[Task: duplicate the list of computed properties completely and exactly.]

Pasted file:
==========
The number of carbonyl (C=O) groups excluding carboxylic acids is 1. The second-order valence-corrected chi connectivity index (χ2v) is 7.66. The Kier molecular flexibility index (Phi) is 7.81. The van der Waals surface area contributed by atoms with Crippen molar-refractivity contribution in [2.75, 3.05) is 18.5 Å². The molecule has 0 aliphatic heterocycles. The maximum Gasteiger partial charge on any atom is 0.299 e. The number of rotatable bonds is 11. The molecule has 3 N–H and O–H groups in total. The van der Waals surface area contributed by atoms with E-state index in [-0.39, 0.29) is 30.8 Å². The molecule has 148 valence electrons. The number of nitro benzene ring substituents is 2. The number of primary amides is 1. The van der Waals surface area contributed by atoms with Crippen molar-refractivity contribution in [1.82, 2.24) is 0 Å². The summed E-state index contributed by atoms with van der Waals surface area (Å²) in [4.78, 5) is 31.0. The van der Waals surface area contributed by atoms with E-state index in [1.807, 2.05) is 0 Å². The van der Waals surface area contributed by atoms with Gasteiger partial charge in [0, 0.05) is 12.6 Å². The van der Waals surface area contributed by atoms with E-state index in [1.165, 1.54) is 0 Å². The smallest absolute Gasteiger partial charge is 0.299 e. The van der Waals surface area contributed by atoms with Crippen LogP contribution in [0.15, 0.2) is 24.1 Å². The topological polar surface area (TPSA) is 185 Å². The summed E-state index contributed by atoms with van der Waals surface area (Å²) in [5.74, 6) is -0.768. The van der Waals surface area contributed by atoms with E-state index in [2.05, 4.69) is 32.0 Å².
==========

The number of carbonyl (C=O) groups excluding carboxylic acids is 1. The second-order valence-corrected chi connectivity index (χ2v) is 7.66. The Kier molecular flexibility index (Phi) is 7.81. The van der Waals surface area contributed by atoms with Crippen molar-refractivity contribution in [2.75, 3.05) is 18.5 Å². The molecule has 0 aliphatic heterocycles. The maximum Gasteiger partial charge on any atom is 0.299 e. The number of rotatable bonds is 11. The molecule has 3 N–H and O–H groups in total. The van der Waals surface area contributed by atoms with E-state index in [-0.39, 0.29) is 30.8 Å². The molecule has 148 valence electrons. The number of nitro benzene ring substituents is 2. The number of primary amides is 1. The van der Waals surface area contributed by atoms with Crippen molar-refractivity contribution in [1.82, 2.24) is 0 Å². The summed E-state index contributed by atoms with van der Waals surface area (Å²) in [4.78, 5) is 31.0. The van der Waals surface area contributed by atoms with E-state index in [1.807, 2.05) is 0 Å². The van der Waals surface area contributed by atoms with Gasteiger partial charge in [0, 0.05) is 12.6 Å². The van der Waals surface area contributed by atoms with E-state index in [1.165, 1.54) is 0 Å². The smallest absolute Gasteiger partial charge is 0.299 e. The van der Waals surface area contributed by atoms with Crippen LogP contribution in [0.15, 0.2) is 24.1 Å². The topological polar surface area (TPSA) is 185 Å². The summed E-state index contributed by atoms with van der Waals surface area (Å²) in [5.74, 6) is -0.768. The van der Waals surface area contributed by atoms with E-state index in [2.05, 4.69) is 32.0 Å².